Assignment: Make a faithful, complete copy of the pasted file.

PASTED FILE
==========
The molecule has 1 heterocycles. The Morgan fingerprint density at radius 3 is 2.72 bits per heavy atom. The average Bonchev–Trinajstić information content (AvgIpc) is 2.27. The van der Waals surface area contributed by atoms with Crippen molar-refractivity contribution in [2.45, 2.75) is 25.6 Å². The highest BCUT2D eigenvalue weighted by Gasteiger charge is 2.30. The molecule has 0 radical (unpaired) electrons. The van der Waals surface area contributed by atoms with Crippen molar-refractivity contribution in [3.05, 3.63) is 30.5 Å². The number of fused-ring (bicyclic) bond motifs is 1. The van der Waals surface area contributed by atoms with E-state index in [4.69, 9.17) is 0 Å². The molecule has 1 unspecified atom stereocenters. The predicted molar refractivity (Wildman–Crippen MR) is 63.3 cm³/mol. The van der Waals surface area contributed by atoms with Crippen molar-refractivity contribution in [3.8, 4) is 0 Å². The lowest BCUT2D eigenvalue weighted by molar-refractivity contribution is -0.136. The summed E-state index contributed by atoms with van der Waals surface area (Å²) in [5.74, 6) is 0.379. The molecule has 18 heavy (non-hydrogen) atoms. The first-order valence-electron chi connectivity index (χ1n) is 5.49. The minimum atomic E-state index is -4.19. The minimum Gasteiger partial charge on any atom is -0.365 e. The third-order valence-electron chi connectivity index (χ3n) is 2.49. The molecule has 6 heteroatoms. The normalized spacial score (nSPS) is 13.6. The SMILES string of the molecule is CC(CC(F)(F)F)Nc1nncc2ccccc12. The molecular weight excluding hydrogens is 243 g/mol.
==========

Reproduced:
The molecule has 1 heterocycles. The Morgan fingerprint density at radius 3 is 2.72 bits per heavy atom. The average Bonchev–Trinajstić information content (AvgIpc) is 2.27. The van der Waals surface area contributed by atoms with Crippen molar-refractivity contribution in [2.45, 2.75) is 25.6 Å². The highest BCUT2D eigenvalue weighted by Gasteiger charge is 2.30. The molecule has 0 radical (unpaired) electrons. The van der Waals surface area contributed by atoms with Crippen molar-refractivity contribution in [3.05, 3.63) is 30.5 Å². The number of fused-ring (bicyclic) bond motifs is 1. The van der Waals surface area contributed by atoms with E-state index in [4.69, 9.17) is 0 Å². The molecule has 1 unspecified atom stereocenters. The predicted molar refractivity (Wildman–Crippen MR) is 63.3 cm³/mol. The van der Waals surface area contributed by atoms with Crippen molar-refractivity contribution in [3.8, 4) is 0 Å². The lowest BCUT2D eigenvalue weighted by molar-refractivity contribution is -0.136. The summed E-state index contributed by atoms with van der Waals surface area (Å²) in [5.74, 6) is 0.379. The molecule has 18 heavy (non-hydrogen) atoms. The first-order valence-electron chi connectivity index (χ1n) is 5.49. The minimum atomic E-state index is -4.19. The minimum Gasteiger partial charge on any atom is -0.365 e. The third-order valence-electron chi connectivity index (χ3n) is 2.49. The molecule has 6 heteroatoms. The normalized spacial score (nSPS) is 13.6. The SMILES string of the molecule is CC(CC(F)(F)F)Nc1nncc2ccccc12. The molecular weight excluding hydrogens is 243 g/mol.